Leonard Jenyns changed his surname to ‘Blomefield’ at the age of 71, in order to comply with the terms of an inheritance. Although unusual today, this was apparently not uncommon in Victorian times. It was several years before Darwin got used to addressing letters using his new name. This illustration shows the announcement in the Bath Chronicle.
Jenyns the Naturalist
Jenyns in his Manual of British Vertebrate Animals says of the Rudd or Red-Eye: “12 to 14 inches, general appearance resembling that of the Roach, but the body deeper and thicker; the back more arched, and forming a slightly more salient angle at the commencement of the dorsal fin;…”
Jenyns served as Vicar of Swaffham Bulbeck near Cambridge, and married there in 1844. Owing to his wife’s poor health the couple moved to Bath in 1850, where they lived in South Stoke and Swainswick. When his wife died in 1860, Jenyns moved to Darlington Place, and later Belmont, marrying again in 1862.
He was founder in 1855, and long time President, of the Bath Natural History and Antiquarian Field Club, whose proceedings abound with his papers. He donated his library of more than 2,000 books, including numerous manuscripts, scrap books and his correspondence. Jenyns also left the Institution a large collection of shells and an impressive herbarium.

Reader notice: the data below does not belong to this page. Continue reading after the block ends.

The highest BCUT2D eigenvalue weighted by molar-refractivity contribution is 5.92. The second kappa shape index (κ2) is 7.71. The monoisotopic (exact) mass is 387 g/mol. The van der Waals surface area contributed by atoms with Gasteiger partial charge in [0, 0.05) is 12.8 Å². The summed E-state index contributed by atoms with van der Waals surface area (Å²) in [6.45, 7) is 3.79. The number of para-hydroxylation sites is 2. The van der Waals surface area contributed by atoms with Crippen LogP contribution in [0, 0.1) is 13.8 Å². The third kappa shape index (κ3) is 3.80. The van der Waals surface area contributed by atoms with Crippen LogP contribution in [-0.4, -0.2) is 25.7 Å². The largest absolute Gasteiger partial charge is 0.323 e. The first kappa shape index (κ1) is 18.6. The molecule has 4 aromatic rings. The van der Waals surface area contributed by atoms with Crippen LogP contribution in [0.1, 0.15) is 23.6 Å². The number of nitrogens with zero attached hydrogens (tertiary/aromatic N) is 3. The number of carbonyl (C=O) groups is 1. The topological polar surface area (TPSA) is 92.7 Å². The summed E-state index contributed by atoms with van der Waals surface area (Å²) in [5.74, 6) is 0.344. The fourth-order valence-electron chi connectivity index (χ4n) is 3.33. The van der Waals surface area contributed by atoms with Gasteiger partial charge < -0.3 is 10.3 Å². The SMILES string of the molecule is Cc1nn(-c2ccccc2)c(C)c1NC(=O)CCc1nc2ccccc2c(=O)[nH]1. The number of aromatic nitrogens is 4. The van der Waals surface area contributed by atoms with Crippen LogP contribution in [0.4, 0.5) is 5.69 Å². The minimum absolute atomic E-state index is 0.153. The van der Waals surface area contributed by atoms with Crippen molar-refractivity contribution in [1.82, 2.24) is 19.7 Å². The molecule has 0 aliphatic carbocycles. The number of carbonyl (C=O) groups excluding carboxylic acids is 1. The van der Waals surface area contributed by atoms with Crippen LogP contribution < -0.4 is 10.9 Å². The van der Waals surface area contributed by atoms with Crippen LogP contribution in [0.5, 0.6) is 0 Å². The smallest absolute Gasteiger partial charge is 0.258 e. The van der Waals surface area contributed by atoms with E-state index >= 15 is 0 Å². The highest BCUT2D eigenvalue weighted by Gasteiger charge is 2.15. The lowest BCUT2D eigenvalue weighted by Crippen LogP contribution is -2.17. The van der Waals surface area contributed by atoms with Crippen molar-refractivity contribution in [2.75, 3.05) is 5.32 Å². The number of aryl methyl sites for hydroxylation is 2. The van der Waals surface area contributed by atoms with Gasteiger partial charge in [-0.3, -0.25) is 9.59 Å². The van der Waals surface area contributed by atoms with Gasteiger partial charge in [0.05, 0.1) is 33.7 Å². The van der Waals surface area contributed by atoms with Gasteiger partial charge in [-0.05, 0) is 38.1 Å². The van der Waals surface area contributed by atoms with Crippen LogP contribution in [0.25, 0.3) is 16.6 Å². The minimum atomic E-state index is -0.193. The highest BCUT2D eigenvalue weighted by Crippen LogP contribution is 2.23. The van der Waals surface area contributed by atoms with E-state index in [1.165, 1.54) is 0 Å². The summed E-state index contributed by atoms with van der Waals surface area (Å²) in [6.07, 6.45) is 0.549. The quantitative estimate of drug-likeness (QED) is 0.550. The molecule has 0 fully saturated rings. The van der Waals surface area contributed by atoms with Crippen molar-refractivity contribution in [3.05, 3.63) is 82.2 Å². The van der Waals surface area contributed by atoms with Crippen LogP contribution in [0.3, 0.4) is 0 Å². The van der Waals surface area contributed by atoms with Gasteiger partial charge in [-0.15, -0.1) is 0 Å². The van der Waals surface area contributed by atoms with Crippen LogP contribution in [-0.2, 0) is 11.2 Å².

An interest in meteorological matters had begun early when he noticed Gilbert White’s comments about the link between animal behaviour and weather. From this he developed his own ideas and, much later, he read a paper on the subject to the Physical Section of the British Association at their annual meeting in Bath in 1864. The paper aroused considerable interest and he followed this by setting up a meteorological observatory in the Institution Gardens in 1865, which he monitored regularly, analysing and summarising the readings in 1875 and 1885.
Surprisingly with his chosen subjects, Jenyns felt he could not draw (unlike the rest of his family) and he always preferred not to attempt to study two subjects at once. In his early years, he expressed a disdain for four things that might so easily have been part of the lot of a rural vicar: “Sporting, Farming, Politics and Magisterial Business” and his focus and studying instincts were confirmed by one of his servants who noted “My master, you know, is such a thinking gentleman”. Towards the close of his career he was held in honour as the patriarch of natural history studies in Great Britain.
Leonard Jenyns is commemorated today at BRLSI in the name of the Jenyns Room, the Institution’s main gallery space, which is used for art and museum exhibitions.